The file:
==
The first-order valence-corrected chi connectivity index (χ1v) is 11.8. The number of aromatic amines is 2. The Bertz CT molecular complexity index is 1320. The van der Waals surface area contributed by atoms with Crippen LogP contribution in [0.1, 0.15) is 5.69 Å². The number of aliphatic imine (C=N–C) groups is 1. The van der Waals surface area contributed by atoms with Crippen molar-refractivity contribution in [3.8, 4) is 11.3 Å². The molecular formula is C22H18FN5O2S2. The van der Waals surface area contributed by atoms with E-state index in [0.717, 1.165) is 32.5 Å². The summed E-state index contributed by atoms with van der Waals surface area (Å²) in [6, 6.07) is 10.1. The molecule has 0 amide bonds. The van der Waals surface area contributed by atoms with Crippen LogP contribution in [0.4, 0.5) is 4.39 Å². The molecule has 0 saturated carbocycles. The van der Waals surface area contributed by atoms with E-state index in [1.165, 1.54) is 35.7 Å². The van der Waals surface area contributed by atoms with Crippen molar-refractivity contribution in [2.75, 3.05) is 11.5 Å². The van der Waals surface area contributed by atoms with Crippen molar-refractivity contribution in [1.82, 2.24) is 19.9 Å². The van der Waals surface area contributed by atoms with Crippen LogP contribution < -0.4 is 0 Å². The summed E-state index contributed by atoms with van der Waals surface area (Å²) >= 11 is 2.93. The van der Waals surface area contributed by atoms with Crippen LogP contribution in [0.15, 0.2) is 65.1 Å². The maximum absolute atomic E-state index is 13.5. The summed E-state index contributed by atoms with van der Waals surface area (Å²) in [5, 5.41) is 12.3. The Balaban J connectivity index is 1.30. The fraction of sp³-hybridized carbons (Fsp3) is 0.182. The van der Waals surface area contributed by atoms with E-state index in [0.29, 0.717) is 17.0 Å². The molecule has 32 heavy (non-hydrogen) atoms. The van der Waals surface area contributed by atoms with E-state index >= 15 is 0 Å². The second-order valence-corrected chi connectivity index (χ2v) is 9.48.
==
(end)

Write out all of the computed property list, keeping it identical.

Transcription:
The first-order valence-corrected chi connectivity index (χ1v) is 11.8. The number of aromatic amines is 2. The Bertz CT molecular complexity index is 1320. The van der Waals surface area contributed by atoms with Crippen LogP contribution in [0.1, 0.15) is 5.69 Å². The number of aliphatic imine (C=N–C) groups is 1. The van der Waals surface area contributed by atoms with Crippen molar-refractivity contribution in [3.8, 4) is 11.3 Å². The molecular formula is C22H18FN5O2S2. The van der Waals surface area contributed by atoms with E-state index in [0.717, 1.165) is 32.5 Å². The summed E-state index contributed by atoms with van der Waals surface area (Å²) in [6, 6.07) is 10.1. The molecule has 0 amide bonds. The van der Waals surface area contributed by atoms with Crippen LogP contribution in [0.4, 0.5) is 4.39 Å². The molecule has 0 saturated carbocycles. The van der Waals surface area contributed by atoms with E-state index in [1.165, 1.54) is 35.7 Å². The van der Waals surface area contributed by atoms with Crippen molar-refractivity contribution in [2.75, 3.05) is 11.5 Å². The van der Waals surface area contributed by atoms with Crippen molar-refractivity contribution in [1.82, 2.24) is 19.9 Å². The van der Waals surface area contributed by atoms with Crippen LogP contribution < -0.4 is 0 Å². The summed E-state index contributed by atoms with van der Waals surface area (Å²) >= 11 is 2.93. The van der Waals surface area contributed by atoms with Crippen LogP contribution in [0.15, 0.2) is 65.1 Å². The maximum absolute atomic E-state index is 13.5. The summed E-state index contributed by atoms with van der Waals surface area (Å²) in [5, 5.41) is 12.3. The Balaban J connectivity index is 1.30. The fraction of sp³-hybridized carbons (Fsp3) is 0.182. The van der Waals surface area contributed by atoms with E-state index in [0.29, 0.717) is 17.0 Å². The molecule has 32 heavy (non-hydrogen) atoms. The van der Waals surface area contributed by atoms with E-state index >= 15 is 0 Å². The second-order valence-corrected chi connectivity index (χ2v) is 9.48.